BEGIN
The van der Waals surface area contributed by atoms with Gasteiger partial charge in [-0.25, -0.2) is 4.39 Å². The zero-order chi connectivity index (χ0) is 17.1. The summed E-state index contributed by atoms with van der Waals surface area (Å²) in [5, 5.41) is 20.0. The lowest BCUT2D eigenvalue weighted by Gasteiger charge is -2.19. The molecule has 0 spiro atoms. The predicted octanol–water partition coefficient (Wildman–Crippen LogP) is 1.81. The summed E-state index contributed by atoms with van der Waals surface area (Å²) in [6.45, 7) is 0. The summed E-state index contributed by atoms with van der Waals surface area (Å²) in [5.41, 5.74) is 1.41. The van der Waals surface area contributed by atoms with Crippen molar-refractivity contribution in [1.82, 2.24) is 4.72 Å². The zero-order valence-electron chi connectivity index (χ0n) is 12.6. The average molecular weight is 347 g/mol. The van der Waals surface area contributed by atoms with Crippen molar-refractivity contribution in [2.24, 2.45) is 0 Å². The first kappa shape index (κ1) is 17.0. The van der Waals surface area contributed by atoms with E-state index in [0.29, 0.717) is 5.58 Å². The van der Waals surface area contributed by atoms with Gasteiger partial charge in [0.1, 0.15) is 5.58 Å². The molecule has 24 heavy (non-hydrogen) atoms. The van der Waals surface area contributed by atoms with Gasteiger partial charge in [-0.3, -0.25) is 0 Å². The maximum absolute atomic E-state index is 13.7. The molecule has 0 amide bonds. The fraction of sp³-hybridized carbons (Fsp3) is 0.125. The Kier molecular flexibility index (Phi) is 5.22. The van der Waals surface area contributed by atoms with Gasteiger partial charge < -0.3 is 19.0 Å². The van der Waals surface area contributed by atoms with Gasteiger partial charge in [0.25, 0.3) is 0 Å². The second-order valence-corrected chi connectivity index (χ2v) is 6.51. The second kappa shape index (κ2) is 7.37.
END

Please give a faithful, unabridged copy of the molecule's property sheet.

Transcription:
The van der Waals surface area contributed by atoms with Gasteiger partial charge in [-0.25, -0.2) is 4.39 Å². The zero-order chi connectivity index (χ0) is 17.1. The summed E-state index contributed by atoms with van der Waals surface area (Å²) in [5, 5.41) is 20.0. The lowest BCUT2D eigenvalue weighted by Gasteiger charge is -2.19. The molecule has 0 spiro atoms. The predicted octanol–water partition coefficient (Wildman–Crippen LogP) is 1.81. The summed E-state index contributed by atoms with van der Waals surface area (Å²) in [6.45, 7) is 0. The summed E-state index contributed by atoms with van der Waals surface area (Å²) in [5.41, 5.74) is 1.41. The van der Waals surface area contributed by atoms with Crippen molar-refractivity contribution in [1.82, 2.24) is 4.72 Å². The zero-order valence-electron chi connectivity index (χ0n) is 12.6. The average molecular weight is 347 g/mol. The van der Waals surface area contributed by atoms with Crippen molar-refractivity contribution in [2.24, 2.45) is 0 Å². The first kappa shape index (κ1) is 17.0. The van der Waals surface area contributed by atoms with E-state index in [0.29, 0.717) is 5.58 Å². The van der Waals surface area contributed by atoms with Gasteiger partial charge in [0.1, 0.15) is 5.58 Å². The molecule has 24 heavy (non-hydrogen) atoms. The van der Waals surface area contributed by atoms with Gasteiger partial charge in [-0.3, -0.25) is 0 Å². The maximum absolute atomic E-state index is 13.7. The molecule has 0 amide bonds. The fraction of sp³-hybridized carbons (Fsp3) is 0.125. The Kier molecular flexibility index (Phi) is 5.22. The van der Waals surface area contributed by atoms with Gasteiger partial charge < -0.3 is 19.0 Å². The van der Waals surface area contributed by atoms with Gasteiger partial charge in [0.25, 0.3) is 0 Å². The second-order valence-corrected chi connectivity index (χ2v) is 6.51. The second kappa shape index (κ2) is 7.37.